Music: emphases in music literature and history, music performance
Philosophy
Philosophy and Religion
Public History
Religion
Spanish
Theatre: optional concentrations in acting/directing, theatre history/literature, and theatre practice
Women’s Studies

Graduate programs:
Master of Letters in Shakespeare and Renaissance Literature in Performance Master of Fine Arts

Five-year program:
BA/MLitt: combines BA in theatre with MLitt in Shakespeare

Education, Health, and Social Work
The programs in this School share a commitment to superior professional preparation. Mary Baldwin’s education program prepares teachers across the Commonwealth and has a well-deserved reputation for excellence. Healthcare Administration is a distinctive and well regarded program — one of only two fully certified programs in Virginia. Social Work is our newest professional program of distinction and has promise for significant growth.

Undergraduate majors and minors:
Civic Engagement
Clinical Laboratory Science
Education
Healthcare Administration
Public Health
Social Work
Special Education
*Physical Education (courses will be taught through this school, but no major is offered)

Non-degree certificates:
Healthcare Management
Long-Term Care Administration
Post-Baccalaureate Teacher Licensure

Graduate programs:
Master of Arts in Teaching
Master of Education

Five-year program:
BA/MAT: combines BA with Master of Arts in Teaching

Social Sciences, Business, and Global Studies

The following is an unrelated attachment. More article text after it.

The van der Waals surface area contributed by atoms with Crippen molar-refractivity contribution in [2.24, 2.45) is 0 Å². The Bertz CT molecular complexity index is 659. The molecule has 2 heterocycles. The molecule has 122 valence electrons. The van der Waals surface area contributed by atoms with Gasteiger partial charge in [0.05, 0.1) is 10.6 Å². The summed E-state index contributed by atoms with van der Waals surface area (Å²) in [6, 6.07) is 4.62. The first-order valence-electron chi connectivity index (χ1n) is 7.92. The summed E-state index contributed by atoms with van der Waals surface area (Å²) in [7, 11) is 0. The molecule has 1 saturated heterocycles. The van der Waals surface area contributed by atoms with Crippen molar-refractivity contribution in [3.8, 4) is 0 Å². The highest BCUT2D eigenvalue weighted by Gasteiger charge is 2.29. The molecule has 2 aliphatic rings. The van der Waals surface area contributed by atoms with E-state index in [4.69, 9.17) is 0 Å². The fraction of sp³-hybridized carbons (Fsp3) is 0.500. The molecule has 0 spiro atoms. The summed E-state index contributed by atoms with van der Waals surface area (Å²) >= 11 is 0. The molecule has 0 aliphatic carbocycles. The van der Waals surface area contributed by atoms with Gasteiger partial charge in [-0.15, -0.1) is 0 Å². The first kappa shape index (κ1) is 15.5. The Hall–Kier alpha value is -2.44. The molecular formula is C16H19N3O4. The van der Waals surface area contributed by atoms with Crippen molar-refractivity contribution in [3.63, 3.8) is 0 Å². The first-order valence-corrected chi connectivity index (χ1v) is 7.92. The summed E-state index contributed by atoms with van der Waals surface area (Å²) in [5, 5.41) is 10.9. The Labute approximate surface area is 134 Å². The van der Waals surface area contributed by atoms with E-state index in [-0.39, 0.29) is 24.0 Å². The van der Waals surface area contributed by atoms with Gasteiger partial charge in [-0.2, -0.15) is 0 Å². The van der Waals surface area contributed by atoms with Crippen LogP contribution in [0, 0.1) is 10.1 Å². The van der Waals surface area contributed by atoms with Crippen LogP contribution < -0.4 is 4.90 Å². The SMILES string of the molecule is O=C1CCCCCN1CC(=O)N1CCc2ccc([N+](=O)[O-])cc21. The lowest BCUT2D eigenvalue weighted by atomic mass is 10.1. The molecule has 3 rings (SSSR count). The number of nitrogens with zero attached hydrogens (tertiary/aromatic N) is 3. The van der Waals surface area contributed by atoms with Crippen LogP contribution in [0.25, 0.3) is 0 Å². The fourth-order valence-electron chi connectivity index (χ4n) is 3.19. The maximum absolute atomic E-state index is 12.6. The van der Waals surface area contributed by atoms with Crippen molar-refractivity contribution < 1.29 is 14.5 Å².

The social science programs at Mary Baldwin prepare students for the 21st-century world, from our new Business for a Sustainable Future major to Asian studies with its excellent exchange opportunities. Well-established strengths in economics, political science, and sociology give the School a breadth of excellence.

Undergraduate majors and minors:
Anthropology
Asian Studies
Business for a Sustainable Future
Communication
Economics
Global Poverty and Development
Human Resource Management
International Economics and Business
International Relations
Latin American Studies
Leadership Studies
Management
Marketing
Marketing Communication
Peacemaking and Conflict Resolution
Political Science
Sexuality and Gender Studies
Sociology
Sociology/Anthropology
Sociology/Psychology
U.S. Poverty Analysis

Non-degree certificate offerings:
Sustainable Business Management
Entrepreneurship
Human Resource Management
Leadership Studies
Marketing Communication

Science
The School of Science brings together programs in biology, chemistry, mathematics, physics, and psychology to reinforce mutual areas of emphasis and a common commitment to providing opportunities for intellectual exploration and experimental research. These programs have long been known for excellence in preparing students for graduate and professional study among other strengths.

Undergraduate majors and minors:
Biology: emphases in biomedical science, science education
Chemistry: emphases in materials chemistry and biochemistry
Computer Information Systems
Computer Science
Physics
Computer Science/Mathematics
Mathematics
Applied Mathematics
Psychology: emphases in child psychology, mental health work, and personnel work